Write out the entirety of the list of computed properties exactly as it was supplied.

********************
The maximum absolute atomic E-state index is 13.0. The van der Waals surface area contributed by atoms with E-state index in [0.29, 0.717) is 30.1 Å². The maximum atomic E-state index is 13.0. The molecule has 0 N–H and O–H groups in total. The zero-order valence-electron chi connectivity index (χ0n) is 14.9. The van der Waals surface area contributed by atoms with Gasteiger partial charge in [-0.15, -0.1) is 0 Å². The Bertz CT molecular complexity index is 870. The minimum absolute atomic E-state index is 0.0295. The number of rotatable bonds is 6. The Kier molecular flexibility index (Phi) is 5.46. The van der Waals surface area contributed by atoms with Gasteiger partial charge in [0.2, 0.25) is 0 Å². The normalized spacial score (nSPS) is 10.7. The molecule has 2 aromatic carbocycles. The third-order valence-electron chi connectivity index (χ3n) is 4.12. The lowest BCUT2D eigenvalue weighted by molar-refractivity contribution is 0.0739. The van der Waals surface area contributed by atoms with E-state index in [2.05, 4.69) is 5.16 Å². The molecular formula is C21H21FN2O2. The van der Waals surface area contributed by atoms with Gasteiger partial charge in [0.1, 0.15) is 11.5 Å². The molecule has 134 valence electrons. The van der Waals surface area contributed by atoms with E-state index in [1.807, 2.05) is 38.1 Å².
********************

The maximum absolute atomic E-state index is 13.0. The van der Waals surface area contributed by atoms with E-state index in [0.29, 0.717) is 30.1 Å². The maximum atomic E-state index is 13.0. The molecule has 0 N–H and O–H groups in total. The zero-order valence-electron chi connectivity index (χ0n) is 14.9. The van der Waals surface area contributed by atoms with Gasteiger partial charge in [-0.15, -0.1) is 0 Å². The Bertz CT molecular complexity index is 870. The minimum absolute atomic E-state index is 0.0295. The number of rotatable bonds is 6. The Kier molecular flexibility index (Phi) is 5.46. The van der Waals surface area contributed by atoms with Gasteiger partial charge in [0.2, 0.25) is 0 Å². The normalized spacial score (nSPS) is 10.7. The molecule has 2 aromatic carbocycles. The third-order valence-electron chi connectivity index (χ3n) is 4.12. The lowest BCUT2D eigenvalue weighted by molar-refractivity contribution is 0.0739. The van der Waals surface area contributed by atoms with E-state index in [2.05, 4.69) is 5.16 Å². The molecular formula is C21H21FN2O2. The van der Waals surface area contributed by atoms with Gasteiger partial charge in [0.1, 0.15) is 11.5 Å². The molecule has 134 valence electrons. The van der Waals surface area contributed by atoms with E-state index in [1.807, 2.05) is 38.1 Å².